Local News

  • Cheddar's forced to delay opening

    Cheddar’s Casual Café opened a little later than usual Wednesday.

    The Elizabethtown Fire Department was called to the restaurant, located on North Dixie Avenue next to Kohl's, on a fire alarm Wednesday morning, but Elizabethtown Fire investigator Rusty Todd said firefighters found the kitchen hood suppression system had been inadvertently activated, which required a technician to reset it before the restaurant could open for business.

    “It’s a safety feature in all commercial kitchens,” Todd said.

  • St. Clair again sentenced to death in Hardin County

    Special Judge Thomas O. Castlen sentenced convicted murderer Michael Dale St. Clair to death on capital kidnapping charges Wednesday afternoon in Hardin Circuit Court just minutes after St. Clair proclaimed his latest trial unjust.

    The death sentence was in response to a Hardin County jury finding St. Clair guilty in late January of charges related to the 1991 kidnap and execution style killing of Francis "Frank" Brady, a Bardstown distillery worker who was abducted from a Sonora truck stop.

  • Friends and family hold vigil for Kori Skaggs
  • Preliminary hearing waived

    A babysitter accused of murdering 2-year-old Layla M. Johnson waived a preliminary hearing Wednesday in Hardin District Court, and Judge Kimberly Shumate approved the prosecutor’s motion to dismiss a charge of first-degree criminal abuse.

    Ashley N. Chapman, 28, of Vine Grove, continues to be lodged at the Hardin County Detention Center in lieu of a $500,000 cash bond. She was represented Wednesday by Melanie Foote of the Department for Public Advocacy.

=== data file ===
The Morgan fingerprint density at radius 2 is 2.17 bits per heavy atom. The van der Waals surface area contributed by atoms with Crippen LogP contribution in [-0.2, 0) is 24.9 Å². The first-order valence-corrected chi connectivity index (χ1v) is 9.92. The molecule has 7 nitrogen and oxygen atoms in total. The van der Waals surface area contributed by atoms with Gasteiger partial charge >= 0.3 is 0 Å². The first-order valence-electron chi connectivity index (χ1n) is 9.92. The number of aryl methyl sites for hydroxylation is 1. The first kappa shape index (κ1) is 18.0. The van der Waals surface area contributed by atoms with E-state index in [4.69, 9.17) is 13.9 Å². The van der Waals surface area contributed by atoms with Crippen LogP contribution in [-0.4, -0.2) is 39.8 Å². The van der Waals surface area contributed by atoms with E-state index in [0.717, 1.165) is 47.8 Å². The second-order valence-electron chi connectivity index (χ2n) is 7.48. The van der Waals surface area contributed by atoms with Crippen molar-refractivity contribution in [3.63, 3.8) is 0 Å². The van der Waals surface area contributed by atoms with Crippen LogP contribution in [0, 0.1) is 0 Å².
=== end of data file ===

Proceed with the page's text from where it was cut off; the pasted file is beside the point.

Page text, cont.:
• Handful of local races set

    A court order has delayed the filing deadline for state House and Senate districts, but the stage was set Tuesday for a handful of local races.

    Four Radcliff residents, including a pair of former councilmen, will square off with the six incumbents on Radcliff City Council, while the six incumbents on Vine Grove City Council will recapture their seats in an uncontested race. The Commonwealth’s Attorney and Hardin Circuit Court Clerk races also will be uncontested.

  • Low-snow January saves Hardin County hassle

    After a few snow-laden winters, January in Hardin County looked and felt more like April.

    With unseasonably warm temperatures and almost no snow to speak of, schools have stayed in session and salt has stayed off roads.

    Mark Adams, a meteorologist at the Fort Knox weather station, said the area records an average snowfall total of nearly 5 inches in January alone, but the month produced less than half an inch this year with 14 days or more registering in above 50 degrees.

  • Gospel musical on the horizon

    People looking for spiritual and historical education can find both at this week’s celebration of Black History Month.

    The 26th annual Gospel Musical hosted by Elizabethtown Community and Technical College and First Baptist Church is at 7 p.m. Friday at the church on Bishop Lane in Elizabethtown.

    The musical is a longtime collaboration between the organizations that celebrates Black History Month in February. It’s that collaboration that’s behind this year’s theme for the musical, “Service Together Achieves Results.”

  • State Senate passes Parrett's alternative diploma bill

    Legislation filed by state Sen. Dennis Parrett, D-Elizabethtown, that would allow a student with disabilities to receive a high school diploma rather than the certificate of completion passed Tuesday.

    Senate Bill 43 would allow a student with a disability who has completed a modified curriculum and an individualized course of study established by the Kentucky Board of Education to receive an alternative high school diploma.

  • Photo: Gas line replaced
  • RPD seeks help in locating counterfeit suspect

    The Radcliff Police Department is asking for the public’s help finding a person suspected of first-degree forgery.

    Officers were called to the Five Star Food Mart at 1871 N. Dixie Blvd. on Oct. 8 to respond to a possible counterfeit $10 bill, which a customer tried to use to pay for cigarettes, according to police.

    The clerk caught the fake bill and told the customer she couldn’t accept it. The customer gave her a real $20 bill to make the purchase, according to police.